THE CENTRAL THRUST
Former BBC Director-General, Lord Birt, disagrees, saying, 'The central thrust of the story was unfounded.' (Times, 5 Feb., p. 13) In contrast, resigning from the BBC on 30 Jan., Mr Gilligan stated that 'most of my story was right': 'The Government did sex up the dossier, transforming possibilities and probabilities into certainties, removing vital caveats; the 45-minute claim was the classic example of this and many in the intelligence services, including the leading expert in WMD, were unhappy about it.' (Daily Express, 31 Jan., p. 6)

MI6 CHIEF WAS THE SECOND SOURCE
Crucially, Dr Kelly was not, despite all that has been written, the only source for the 'sexing-up' story. The editor of Today, Kevin Marsh, himself had two other sources, one of which could not be more authoritative: the head of MI6. 'Sir Richard [Dearlove] and two Secret Intelligence Service colleagues briefed Today on April 11...

'Mr Marsh interpreted Sir Richard's words as meaning that MI6 was admitting that the intelligence did not support the case for war against Iraq... that hard evidence of weapons of mass destruction in Iraq would never be found. This, it is said, struck him as an odd conclusion if, at the time the September dossier was published, these weapons were being held at 45 minutes' readiness. Mr Marsh let the BBC know that, in his subsequent contacts with MI6, no other interpretation of the meeting with Sir Richard was put forward.' (Times, 27 Jan., p. 2)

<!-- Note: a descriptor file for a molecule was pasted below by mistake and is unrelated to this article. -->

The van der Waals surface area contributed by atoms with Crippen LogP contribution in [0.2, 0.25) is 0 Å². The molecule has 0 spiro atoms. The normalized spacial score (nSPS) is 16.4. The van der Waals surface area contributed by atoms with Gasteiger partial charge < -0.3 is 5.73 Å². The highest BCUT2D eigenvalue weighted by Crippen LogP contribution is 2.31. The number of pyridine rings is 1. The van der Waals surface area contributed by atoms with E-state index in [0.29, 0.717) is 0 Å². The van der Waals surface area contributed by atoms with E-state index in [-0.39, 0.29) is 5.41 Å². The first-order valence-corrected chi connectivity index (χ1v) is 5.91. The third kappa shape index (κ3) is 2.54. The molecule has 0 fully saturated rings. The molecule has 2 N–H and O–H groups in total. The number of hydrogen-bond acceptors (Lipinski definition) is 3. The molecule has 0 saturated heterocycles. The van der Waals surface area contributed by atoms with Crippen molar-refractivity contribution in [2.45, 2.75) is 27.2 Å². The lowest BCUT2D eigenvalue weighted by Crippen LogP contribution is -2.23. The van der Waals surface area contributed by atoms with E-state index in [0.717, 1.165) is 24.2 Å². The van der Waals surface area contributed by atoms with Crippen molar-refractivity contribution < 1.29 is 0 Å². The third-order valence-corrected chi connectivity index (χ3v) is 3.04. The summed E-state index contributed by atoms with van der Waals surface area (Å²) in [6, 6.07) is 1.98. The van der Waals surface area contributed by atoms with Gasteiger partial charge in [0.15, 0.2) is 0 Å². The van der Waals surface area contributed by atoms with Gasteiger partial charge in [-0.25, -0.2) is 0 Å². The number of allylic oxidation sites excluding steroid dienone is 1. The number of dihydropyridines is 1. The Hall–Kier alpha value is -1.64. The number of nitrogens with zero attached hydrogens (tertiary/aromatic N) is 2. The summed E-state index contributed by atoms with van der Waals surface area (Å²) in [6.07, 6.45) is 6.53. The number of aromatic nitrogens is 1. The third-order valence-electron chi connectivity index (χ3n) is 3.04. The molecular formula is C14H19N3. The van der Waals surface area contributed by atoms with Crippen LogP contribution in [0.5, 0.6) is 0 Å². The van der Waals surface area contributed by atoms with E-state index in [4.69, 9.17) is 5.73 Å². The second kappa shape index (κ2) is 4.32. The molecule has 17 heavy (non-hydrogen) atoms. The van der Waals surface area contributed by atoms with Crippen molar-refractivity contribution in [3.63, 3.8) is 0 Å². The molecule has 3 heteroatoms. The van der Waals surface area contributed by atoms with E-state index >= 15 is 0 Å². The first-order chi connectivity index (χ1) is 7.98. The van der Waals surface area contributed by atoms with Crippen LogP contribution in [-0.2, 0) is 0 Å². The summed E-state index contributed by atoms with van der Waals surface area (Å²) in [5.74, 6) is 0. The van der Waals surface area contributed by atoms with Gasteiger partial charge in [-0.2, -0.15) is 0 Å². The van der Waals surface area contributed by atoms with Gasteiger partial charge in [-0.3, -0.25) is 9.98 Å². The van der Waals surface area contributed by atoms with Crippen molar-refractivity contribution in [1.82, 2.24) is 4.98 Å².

CLARE SHORT'S ROLE
Then, hours before Andrew Gilligan drew up the script for his pivotal broadcasts, Today editor Kevin Marsh met Clare Short, former Development Minister, who 'told him that no intelligence had been produced which conclusively demonstrated that Iraq was an imminent threat': 'Her words helped to persuade the programme to believe Mr Gilligan's apparent scoop: that Downing Street inserted a claim, against the wishes of experts, that Iraq could launch weapons of mass destruction within 45 minutes.' (Times, 27 Jan., p. 1)

Lord Hutton never heard this crucial background because, bizarrely, he never called Andrew Gilligan's editor as a witness, and therefore did not read Kevin Marsh's statement, prepared for the Inquiry. Sir Richard Dearlove was not named in the statement, which referred only to a 'senior intelligence source', but two newspapers have been informed that it was the MI6 chief himself. (Times, 27 Jan., p. 1; Observer, 1 Feb., p. 1)

Andrew Gilligan wrongly attributed one of his own opinions to Dr Kelly when he suffered an unscripted slip of the tongue and said the Government 'probably' knew the 45 minute claim was wrong or unreliable when it inserted the claim into the Sept. 2002 dossier; he didn't admit this weakness in his 6:07am report until he testified before Lord Hutton; and he named Dr Kelly as the source for another BBC report. (Sunday Telegraph, 1 Feb. p. 1) He did a lot of things wrong.

Senior BBC managers 'said that Gilligan's failure to own up to his mistakes at the earliest opportunity set in train the events leading to the suicide of Dr David Kelly, the Hutton Inquiry and the resignation last week of Greg Dyke... and Gavyn Davies.' (Sunday Telegraph, 1 Feb., p. 1) Perhaps, but the fact is that Andrew Gilligan's central story was backed by authoritative secondary sources, and it was right.